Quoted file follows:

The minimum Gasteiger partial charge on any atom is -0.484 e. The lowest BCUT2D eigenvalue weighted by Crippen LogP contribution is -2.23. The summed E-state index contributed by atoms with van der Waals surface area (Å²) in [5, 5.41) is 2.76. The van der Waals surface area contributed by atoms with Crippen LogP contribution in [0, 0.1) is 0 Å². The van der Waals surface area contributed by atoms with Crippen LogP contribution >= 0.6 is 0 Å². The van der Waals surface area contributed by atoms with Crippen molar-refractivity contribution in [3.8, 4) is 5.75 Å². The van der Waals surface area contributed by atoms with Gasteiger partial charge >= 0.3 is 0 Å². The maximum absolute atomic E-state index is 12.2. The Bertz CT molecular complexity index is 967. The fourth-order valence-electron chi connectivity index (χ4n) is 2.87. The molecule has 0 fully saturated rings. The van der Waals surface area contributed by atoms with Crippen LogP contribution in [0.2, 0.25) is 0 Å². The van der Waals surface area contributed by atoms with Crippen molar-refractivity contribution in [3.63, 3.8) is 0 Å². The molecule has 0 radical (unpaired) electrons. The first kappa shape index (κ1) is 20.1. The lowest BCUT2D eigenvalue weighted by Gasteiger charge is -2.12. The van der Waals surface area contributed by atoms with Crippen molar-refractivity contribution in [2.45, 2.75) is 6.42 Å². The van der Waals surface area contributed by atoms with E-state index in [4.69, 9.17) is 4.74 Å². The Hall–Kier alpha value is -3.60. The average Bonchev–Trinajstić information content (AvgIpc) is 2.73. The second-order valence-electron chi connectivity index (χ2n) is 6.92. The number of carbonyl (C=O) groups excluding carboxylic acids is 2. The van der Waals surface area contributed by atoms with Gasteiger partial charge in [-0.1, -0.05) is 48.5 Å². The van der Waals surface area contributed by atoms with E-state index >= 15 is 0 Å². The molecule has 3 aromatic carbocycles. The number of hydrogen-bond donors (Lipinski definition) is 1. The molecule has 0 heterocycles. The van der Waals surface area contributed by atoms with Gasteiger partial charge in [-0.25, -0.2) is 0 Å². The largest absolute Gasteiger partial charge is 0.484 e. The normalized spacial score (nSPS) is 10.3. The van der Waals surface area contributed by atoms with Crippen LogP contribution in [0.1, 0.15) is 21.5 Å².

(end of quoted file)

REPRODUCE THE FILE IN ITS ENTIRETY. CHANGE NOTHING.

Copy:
The minimum Gasteiger partial charge on any atom is -0.484 e. The lowest BCUT2D eigenvalue weighted by Crippen LogP contribution is -2.23. The summed E-state index contributed by atoms with van der Waals surface area (Å²) in [5, 5.41) is 2.76. The van der Waals surface area contributed by atoms with Crippen LogP contribution in [0, 0.1) is 0 Å². The van der Waals surface area contributed by atoms with Crippen LogP contribution >= 0.6 is 0 Å². The van der Waals surface area contributed by atoms with Crippen molar-refractivity contribution in [3.8, 4) is 5.75 Å². The van der Waals surface area contributed by atoms with Gasteiger partial charge >= 0.3 is 0 Å². The maximum absolute atomic E-state index is 12.2. The Bertz CT molecular complexity index is 967. The fourth-order valence-electron chi connectivity index (χ4n) is 2.87. The molecule has 0 fully saturated rings. The van der Waals surface area contributed by atoms with Crippen LogP contribution in [0.2, 0.25) is 0 Å². The van der Waals surface area contributed by atoms with Crippen molar-refractivity contribution in [3.63, 3.8) is 0 Å². The molecule has 0 radical (unpaired) electrons. The first kappa shape index (κ1) is 20.1. The lowest BCUT2D eigenvalue weighted by Gasteiger charge is -2.12. The van der Waals surface area contributed by atoms with Crippen molar-refractivity contribution in [2.45, 2.75) is 6.42 Å². The van der Waals surface area contributed by atoms with E-state index in [4.69, 9.17) is 4.74 Å². The Hall–Kier alpha value is -3.60. The average Bonchev–Trinajstić information content (AvgIpc) is 2.73. The second-order valence-electron chi connectivity index (χ2n) is 6.92. The number of carbonyl (C=O) groups excluding carboxylic acids is 2. The van der Waals surface area contributed by atoms with Gasteiger partial charge in [-0.1, -0.05) is 48.5 Å². The van der Waals surface area contributed by atoms with E-state index >= 15 is 0 Å². The molecule has 3 aromatic carbocycles. The number of hydrogen-bond donors (Lipinski definition) is 1. The molecule has 0 heterocycles. The van der Waals surface area contributed by atoms with Gasteiger partial charge in [-0.25, -0.2) is 0 Å². The largest absolute Gasteiger partial charge is 0.484 e. The normalized spacial score (nSPS) is 10.3. The van der Waals surface area contributed by atoms with Crippen LogP contribution in [0.1, 0.15) is 21.5 Å².